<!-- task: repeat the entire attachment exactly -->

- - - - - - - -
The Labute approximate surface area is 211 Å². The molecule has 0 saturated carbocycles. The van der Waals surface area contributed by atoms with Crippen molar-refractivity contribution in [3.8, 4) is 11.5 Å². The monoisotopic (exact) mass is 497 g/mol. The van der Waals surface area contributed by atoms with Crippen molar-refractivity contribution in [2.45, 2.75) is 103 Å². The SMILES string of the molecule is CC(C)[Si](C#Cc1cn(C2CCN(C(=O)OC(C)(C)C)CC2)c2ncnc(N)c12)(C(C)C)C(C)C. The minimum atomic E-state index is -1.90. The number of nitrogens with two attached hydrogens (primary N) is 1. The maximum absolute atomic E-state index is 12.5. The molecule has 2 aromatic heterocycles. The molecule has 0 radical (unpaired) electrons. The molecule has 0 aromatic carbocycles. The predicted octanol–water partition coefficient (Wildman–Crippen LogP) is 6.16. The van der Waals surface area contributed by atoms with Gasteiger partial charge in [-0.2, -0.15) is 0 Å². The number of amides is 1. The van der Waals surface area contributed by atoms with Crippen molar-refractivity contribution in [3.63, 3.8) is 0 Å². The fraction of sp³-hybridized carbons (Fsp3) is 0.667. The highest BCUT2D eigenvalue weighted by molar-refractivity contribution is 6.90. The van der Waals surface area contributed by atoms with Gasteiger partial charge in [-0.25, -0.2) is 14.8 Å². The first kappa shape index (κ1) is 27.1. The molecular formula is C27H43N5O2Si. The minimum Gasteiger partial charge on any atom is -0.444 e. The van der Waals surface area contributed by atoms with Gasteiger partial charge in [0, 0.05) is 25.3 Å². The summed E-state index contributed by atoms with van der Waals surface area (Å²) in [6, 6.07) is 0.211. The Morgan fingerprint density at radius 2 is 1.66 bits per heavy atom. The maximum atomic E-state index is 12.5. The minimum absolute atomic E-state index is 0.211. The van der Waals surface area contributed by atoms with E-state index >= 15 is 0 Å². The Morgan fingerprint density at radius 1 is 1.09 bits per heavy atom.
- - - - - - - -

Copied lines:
The Labute approximate surface area is 211 Å². The molecule has 0 saturated carbocycles. The van der Waals surface area contributed by atoms with Crippen molar-refractivity contribution in [3.8, 4) is 11.5 Å². The monoisotopic (exact) mass is 497 g/mol. The van der Waals surface area contributed by atoms with Crippen molar-refractivity contribution in [2.45, 2.75) is 103 Å². The SMILES string of the molecule is CC(C)[Si](C#Cc1cn(C2CCN(C(=O)OC(C)(C)C)CC2)c2ncnc(N)c12)(C(C)C)C(C)C. The minimum atomic E-state index is -1.90. The number of nitrogens with two attached hydrogens (primary N) is 1. The maximum absolute atomic E-state index is 12.5. The molecule has 2 aromatic heterocycles. The molecule has 0 radical (unpaired) electrons. The molecule has 0 aromatic carbocycles. The predicted octanol–water partition coefficient (Wildman–Crippen LogP) is 6.16. The van der Waals surface area contributed by atoms with Gasteiger partial charge in [-0.2, -0.15) is 0 Å². The number of amides is 1. The van der Waals surface area contributed by atoms with Crippen molar-refractivity contribution in [3.63, 3.8) is 0 Å². The fraction of sp³-hybridized carbons (Fsp3) is 0.667. The highest BCUT2D eigenvalue weighted by molar-refractivity contribution is 6.90. The van der Waals surface area contributed by atoms with Gasteiger partial charge in [-0.25, -0.2) is 14.8 Å². The first kappa shape index (κ1) is 27.1. The molecular formula is C27H43N5O2Si. The minimum Gasteiger partial charge on any atom is -0.444 e. The van der Waals surface area contributed by atoms with Gasteiger partial charge in [0, 0.05) is 25.3 Å². The summed E-state index contributed by atoms with van der Waals surface area (Å²) in [6, 6.07) is 0.211. The Morgan fingerprint density at radius 2 is 1.66 bits per heavy atom. The maximum atomic E-state index is 12.5. The minimum absolute atomic E-state index is 0.211. The van der Waals surface area contributed by atoms with E-state index >= 15 is 0 Å². The Morgan fingerprint density at radius 1 is 1.09 bits per heavy atom.